The light of a new semester brightens the horizon, which means that it is time for students and faculty to get back in the LPE groove. Over the next few weeks, while still nominally on hiatus, we’re going to help you recall that familiar tune by highlighting some of our most loved entries from the past four years. Today, we’ll get started by revisiting the ten most popular posts from the Blog’s inception through 2018. Future roundups will cover the most popular posts of 2019 and 2020, hidden gems from the archive, and siren songs for students.
Sabeel Rahman explores the long legacy of legal realism and its relationship to our current debates around law and political economy.
Rebecca Crootof discusses how new products liability law and fiduciary duties could be used to ensure that Internet of Things (IoT) companies are held accountable for the harms they foreseeably cause.
Angela Harris calls on LPE to challenge the separation between the study of economics and the study of race.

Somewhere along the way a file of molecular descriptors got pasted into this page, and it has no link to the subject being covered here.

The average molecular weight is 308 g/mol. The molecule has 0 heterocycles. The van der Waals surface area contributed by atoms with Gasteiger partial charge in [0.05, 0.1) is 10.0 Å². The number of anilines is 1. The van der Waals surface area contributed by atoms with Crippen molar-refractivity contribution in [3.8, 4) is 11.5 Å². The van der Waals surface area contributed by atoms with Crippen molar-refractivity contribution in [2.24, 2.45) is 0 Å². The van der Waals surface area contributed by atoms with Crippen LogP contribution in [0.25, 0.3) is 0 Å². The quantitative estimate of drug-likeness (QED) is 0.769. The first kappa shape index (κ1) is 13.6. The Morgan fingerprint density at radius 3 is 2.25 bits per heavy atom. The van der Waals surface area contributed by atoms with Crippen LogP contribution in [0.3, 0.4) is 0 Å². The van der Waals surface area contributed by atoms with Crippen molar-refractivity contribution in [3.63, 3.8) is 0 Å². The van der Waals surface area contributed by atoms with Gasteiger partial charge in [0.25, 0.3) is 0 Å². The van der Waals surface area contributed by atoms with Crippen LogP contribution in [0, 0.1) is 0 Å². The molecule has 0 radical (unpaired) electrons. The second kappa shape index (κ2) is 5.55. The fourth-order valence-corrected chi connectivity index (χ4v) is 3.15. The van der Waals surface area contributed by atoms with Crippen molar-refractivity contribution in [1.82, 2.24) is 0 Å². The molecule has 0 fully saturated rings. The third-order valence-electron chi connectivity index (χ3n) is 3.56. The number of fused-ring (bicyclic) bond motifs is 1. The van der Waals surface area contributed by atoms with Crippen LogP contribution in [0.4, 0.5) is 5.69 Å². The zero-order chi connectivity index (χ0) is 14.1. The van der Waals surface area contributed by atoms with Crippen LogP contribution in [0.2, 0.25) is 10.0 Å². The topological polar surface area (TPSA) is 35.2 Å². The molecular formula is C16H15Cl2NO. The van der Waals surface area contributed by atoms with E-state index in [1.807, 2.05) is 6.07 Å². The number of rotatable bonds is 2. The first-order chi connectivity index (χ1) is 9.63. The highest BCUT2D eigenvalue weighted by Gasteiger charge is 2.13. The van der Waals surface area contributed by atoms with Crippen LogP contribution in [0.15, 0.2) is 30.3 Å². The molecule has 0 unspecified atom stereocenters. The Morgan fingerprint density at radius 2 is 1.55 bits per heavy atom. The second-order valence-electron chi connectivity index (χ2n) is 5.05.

Noah Zatz argues that understanding what happened in the 2016 election requires a thoroughly intersectional analysis of race and class.
Jedediah Britton-Purdy and David Singh Grewal reject the familiar equation of neoliberalism with “deregulation,” identifying it instead with four overlapping kinds of claims.
Amna Akbar demonstrates how radical social movements offer an alternative epistemology for understanding and addressing structural inequality and injustice.
Yochai Benkler explores the role that technology plays in rising inequality.
Amy Kapczynski explains why she decided to protest the Republican tax bill.
Frank Pasquale illustrates how the shift from territorial sovereignty to functional sovereignty is creating a new digital political economy.
1. Law and Political Economy: Toward a Manifesto – Jedediah Britton-Purdy, Amy Kapczynski, & David Singh Grewal
Raise the trumpet, sound the drum, the Law and Political Economy Blog had begun.